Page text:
Giving Back

From The Daily Local

By ERIC S. SMITH, Staff Writer


WEST CHESTER — A local synagogue held a Christmas lunch for some of the less fortunate residents in the community on Friday.


Kesher Israel, located on the 1000 block of Pottstown Pike, hosted the lunch at the Salvation Army in West Chester and has been doing so for at least eight years, according to organizer Babs Winicur.


“Christmas is not our holiday, but we know it’s really important to a lot of people,” Winicur said.


The lunch was organized in conjunction with the Tikkun Olam committee at Kesher Israel. Tikkun Olam translates to “repairing the world.”


“Most of the community activities at Kesher are dedicated to making the world a better place,” Winicur said. “On Christmas, we try to do something, so that our Christian friends can have the day off to be with their family.”


Volunteers also included some staff members from West Chester University, where Winicur works. All told, there were 10 volunteers putting on a lunch of ham, turkey and many traditional Christian and Jewish holiday dishes.


All the food was homemade and most of it was donated by three local grocery stores that gave the group gift cards to purchase food. Giant, Acme and Wegmans all contributed.


For Winicur, who grew up Christian, making a traditional holiday meal was not an issue.


“This is Christmas dinner,” she said. “I’ve done this.”


The event was also a Bar Mitzvah


service project for 12-year-old Matthew Warner.


“I wanted to help feed the poor and hungry,” Warner said. “I know there are people on the streets that don’t have food or homes and I wanted to help them.”


Warner not only help to set up tables and clean up, but he also cooked a few of the dishes for the diners.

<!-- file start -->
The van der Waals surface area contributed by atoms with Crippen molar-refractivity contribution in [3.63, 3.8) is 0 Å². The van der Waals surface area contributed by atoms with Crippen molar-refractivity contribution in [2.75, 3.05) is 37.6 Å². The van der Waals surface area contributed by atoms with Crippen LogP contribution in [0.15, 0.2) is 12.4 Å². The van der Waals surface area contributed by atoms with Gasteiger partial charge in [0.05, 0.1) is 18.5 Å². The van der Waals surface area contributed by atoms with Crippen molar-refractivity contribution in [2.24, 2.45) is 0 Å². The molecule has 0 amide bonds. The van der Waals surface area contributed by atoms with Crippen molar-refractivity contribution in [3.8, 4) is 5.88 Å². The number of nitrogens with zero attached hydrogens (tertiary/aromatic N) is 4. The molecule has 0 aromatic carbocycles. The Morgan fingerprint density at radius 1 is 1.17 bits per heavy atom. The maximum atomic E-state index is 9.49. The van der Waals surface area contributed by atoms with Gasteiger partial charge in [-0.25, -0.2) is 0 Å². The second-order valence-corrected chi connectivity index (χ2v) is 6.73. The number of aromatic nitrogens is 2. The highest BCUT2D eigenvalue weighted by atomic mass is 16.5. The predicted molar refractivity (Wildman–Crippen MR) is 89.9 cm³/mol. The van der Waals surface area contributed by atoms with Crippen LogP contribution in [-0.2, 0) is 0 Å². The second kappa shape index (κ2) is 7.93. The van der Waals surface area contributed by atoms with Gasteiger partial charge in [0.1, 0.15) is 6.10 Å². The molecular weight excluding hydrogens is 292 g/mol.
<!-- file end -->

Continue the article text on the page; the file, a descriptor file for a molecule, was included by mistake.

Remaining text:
Kesher Israel also does toy and toiletry drives and created a gleaning garden to contribute vegetables to the local food banks this summer, according to Winicur.


Many of the diners came from the Railton Shelter, which is the annex shelter to the Salvation Army. They were very pleased to have a hot, holiday meal.


“We are very happy these people went through the trouble and took their Christmas day to bring us a hot meal,” one diner said. “Nobody in this community needs to go hungry, because there is breakfast and dinner here every day. A lot of us depend on it and we appreciate it.”


Diners said that there was a breakfast served at the shelter that 70 people attended. Therefore, fewer than expected showed for lunch. Winicur said that they had cooked for 30 people.


“It is a blessing and not a shame that more people aren’t here,” Winicur said. “It means that everybody else had enough to eat or another place to go. This food will be eaten by whoever is here throughout the weekend. I am happy that few people are here that needed the food.”


To contact staff writer Eric S. Smith, send an e-mail to [email protected]

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